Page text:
Top critical review
on 26 October 2017
The 'Halloween' bandwagon rolls on to its inevitable fifth chapter, following a great return to form with the underrated last entry, just a mere year earlier. This time, the plot thickens with the screenwriters attempting to deviate the generic 'stalk and slash' formula (which has been the bread 'n butter of the series, bar the other misjudged third entry) into a deeper mystery, highlighted by the surprise inclusion of a mysterious stranger decked out in black; wearing cowboy boots - who for some reason has a vested interest in the murderising ways of our man Mr Myers…
Anyhoo onto the review: We pick up following Michael's shotgun dispatch at the end of the last movie, where he falls down a mine shaft. Believed to be dead by the local authorities, he hides by making friends with a local hermit who over the following year nurses our favourite lunatic back to health. However, once Mikey's back on his feet, its 'stabby time' again dispatching his kindly carer (which is a shame as I still think there's a missing sequel in there somewhere with 'Michael's Lost Year' - with a focus on him and the hermit living together, ala 'The Odd Couple'. Just think of the sequence where old hermit fella forgets to pick up the Arrabbiata sauce, completely blowing Mikey's 60 year family recipe italian dish. Boy, he'll be miffed!) and then off to Haddonfield to locate his now mute niece Jamie Lloyd (Danielle Harris) who herself has been committed to a children's hospital. Before long, she develops a telepathic link with her uncle Mike and when returning avenger Dr Loomis (Donald Pleasance) learns of their connection - he once again tries to convince the authorities (led by Beau Starr's Sheriff Meeker) that The Shape is making a return visit with his sights not only set on Jamie, but every fornicating teen who are all out busy celebrating the town's annual halloween shenanigans…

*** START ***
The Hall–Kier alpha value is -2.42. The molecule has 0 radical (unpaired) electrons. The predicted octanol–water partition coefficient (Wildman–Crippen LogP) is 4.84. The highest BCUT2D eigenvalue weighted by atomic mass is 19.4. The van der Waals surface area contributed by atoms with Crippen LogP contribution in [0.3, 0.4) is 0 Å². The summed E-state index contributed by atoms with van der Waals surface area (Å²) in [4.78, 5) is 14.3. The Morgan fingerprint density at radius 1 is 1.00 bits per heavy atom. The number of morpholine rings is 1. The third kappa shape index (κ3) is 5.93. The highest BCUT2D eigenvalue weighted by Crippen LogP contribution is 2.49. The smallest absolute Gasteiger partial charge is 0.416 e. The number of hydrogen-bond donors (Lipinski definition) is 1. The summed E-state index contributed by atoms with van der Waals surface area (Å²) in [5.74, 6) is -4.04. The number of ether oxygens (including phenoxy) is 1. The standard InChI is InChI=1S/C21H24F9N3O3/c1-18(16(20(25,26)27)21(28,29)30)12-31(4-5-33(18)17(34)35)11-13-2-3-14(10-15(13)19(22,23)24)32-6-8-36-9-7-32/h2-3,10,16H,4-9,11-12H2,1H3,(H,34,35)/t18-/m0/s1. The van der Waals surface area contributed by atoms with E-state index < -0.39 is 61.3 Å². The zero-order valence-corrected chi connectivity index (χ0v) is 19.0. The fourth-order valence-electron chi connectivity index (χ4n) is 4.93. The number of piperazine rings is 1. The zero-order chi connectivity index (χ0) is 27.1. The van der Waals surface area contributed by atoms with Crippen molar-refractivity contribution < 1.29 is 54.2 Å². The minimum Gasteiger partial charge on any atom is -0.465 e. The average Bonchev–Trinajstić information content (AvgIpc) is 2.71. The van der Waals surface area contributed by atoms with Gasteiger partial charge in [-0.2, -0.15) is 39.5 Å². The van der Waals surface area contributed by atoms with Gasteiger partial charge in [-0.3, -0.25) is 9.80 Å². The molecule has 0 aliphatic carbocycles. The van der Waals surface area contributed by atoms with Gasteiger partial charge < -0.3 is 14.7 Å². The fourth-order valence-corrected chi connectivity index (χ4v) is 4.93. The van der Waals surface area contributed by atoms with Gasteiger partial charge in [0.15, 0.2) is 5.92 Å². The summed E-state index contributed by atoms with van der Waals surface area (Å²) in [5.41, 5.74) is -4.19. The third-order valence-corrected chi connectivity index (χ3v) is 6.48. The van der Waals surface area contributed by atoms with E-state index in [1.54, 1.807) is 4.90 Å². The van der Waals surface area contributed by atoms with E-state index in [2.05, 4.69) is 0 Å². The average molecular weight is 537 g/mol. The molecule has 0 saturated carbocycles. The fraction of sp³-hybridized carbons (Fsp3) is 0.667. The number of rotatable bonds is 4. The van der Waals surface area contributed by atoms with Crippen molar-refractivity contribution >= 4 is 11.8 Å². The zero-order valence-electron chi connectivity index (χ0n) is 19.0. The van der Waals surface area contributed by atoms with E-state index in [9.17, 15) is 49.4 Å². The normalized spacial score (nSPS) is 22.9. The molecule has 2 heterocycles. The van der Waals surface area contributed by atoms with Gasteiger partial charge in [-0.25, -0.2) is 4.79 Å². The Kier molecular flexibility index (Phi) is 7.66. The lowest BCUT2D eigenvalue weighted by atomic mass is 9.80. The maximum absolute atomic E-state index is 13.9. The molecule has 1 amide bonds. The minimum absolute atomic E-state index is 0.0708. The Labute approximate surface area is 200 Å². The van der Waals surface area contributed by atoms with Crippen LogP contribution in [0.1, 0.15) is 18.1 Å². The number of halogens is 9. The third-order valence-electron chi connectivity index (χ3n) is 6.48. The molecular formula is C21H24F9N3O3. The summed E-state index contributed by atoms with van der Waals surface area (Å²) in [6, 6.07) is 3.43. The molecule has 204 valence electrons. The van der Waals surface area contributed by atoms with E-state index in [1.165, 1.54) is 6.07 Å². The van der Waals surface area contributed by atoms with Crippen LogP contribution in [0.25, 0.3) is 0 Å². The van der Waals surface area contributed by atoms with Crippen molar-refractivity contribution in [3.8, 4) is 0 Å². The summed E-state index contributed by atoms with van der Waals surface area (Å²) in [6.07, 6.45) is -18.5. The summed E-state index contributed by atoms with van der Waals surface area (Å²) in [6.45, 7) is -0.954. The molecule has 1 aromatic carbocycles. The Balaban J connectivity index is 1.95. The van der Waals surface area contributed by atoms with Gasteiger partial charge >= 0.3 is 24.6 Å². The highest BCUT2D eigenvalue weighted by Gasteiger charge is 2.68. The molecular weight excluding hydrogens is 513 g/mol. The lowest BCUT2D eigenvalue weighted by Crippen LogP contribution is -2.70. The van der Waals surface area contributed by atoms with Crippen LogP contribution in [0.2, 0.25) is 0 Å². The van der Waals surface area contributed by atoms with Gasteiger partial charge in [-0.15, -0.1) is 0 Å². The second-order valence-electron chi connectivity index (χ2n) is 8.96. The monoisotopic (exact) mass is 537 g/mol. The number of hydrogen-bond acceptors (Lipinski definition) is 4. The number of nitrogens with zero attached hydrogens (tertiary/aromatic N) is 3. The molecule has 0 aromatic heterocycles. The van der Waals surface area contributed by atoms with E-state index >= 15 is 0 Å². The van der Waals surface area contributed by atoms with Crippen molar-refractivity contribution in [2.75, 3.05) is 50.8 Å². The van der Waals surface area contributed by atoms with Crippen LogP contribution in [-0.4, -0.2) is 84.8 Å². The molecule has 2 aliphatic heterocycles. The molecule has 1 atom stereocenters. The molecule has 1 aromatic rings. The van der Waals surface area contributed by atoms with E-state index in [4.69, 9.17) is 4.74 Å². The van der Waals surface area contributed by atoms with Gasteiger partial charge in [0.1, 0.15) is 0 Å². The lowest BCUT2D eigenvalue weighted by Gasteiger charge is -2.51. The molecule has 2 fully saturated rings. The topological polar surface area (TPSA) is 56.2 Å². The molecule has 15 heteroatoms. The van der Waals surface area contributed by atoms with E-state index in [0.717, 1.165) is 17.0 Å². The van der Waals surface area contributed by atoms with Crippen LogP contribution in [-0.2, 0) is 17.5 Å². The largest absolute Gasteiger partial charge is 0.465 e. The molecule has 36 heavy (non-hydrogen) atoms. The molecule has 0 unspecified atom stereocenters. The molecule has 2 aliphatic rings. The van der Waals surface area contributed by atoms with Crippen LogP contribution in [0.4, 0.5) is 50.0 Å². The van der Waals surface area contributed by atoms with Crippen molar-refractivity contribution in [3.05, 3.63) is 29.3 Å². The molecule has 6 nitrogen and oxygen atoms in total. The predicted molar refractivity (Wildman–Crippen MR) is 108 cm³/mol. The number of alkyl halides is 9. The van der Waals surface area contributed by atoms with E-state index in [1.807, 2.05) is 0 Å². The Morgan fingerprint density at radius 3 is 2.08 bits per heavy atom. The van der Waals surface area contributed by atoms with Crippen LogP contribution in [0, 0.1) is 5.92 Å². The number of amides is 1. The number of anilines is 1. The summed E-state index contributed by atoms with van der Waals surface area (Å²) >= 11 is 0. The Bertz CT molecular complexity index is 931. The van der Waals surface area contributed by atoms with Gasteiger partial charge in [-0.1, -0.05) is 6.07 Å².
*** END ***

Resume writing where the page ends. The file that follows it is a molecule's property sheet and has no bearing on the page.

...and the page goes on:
This fifth entry directed by Dominique Othenin-Girard, a Swiss helmer also responsible for 'Omen IV' and 'Night Angel' is largely disliked by the core fanbase, but for a generic slasher its not the worst thing in the world. Sure, the script (by Girard, Shem Bitterman and Michael Jacobs) maybe limp and lacking any real tension but as always the ace in the hole for this series is lead Donald Pleasance. This time he's truly deranged and going for broke as if it were his last chance to finally dispatch the evil of Michael once and for all. He delivers a multi-layered character who between his advanced years and disfigured visage evokes a memorable figure who you ideally want to win, but know deep down won't. He was a true cheerleader for this series and makes these late '80s sequels that much more special and if honest they haven't been able to re-capture. Co-star Danielle Harris is great again, but as she's mute is tasked with creating a character out of basically nothing but she manages to embue the role with a certain dignity and you genuinely fear for her at certain points… I'm not going to cover the handling of Ellie Cornell's returning Rachel character, but suffice to say it was botched. Besides the obvious screenplay problems and odd choices, the movie looks great, lensed by Robert Draper and Charles Tetoni's razor sharp editing ensures everything is tight (plus, whomever created that great opening credit sequence deserves major kudos) adding up to a fun, if decidedly hamburger version of a 'Halloween' movie.
Anchor Bay's UK DVD release sports a fine transfer with vibrant audio and a small selection of extra special features such as a "Halloween 5: On The Set" featurette, Halloween 5: Original Promo and Theatrical Trailer. All in all, this one is just okay and finally ends the initial 1980s run for the series, before the rights were picked up by Dimension and they slowly started to reboot, remake and generally muck about with the timeline and characters. This one is definitely worth a watch for fans of the series and inquiring slasher fans, but go in with your expectations suitably in check.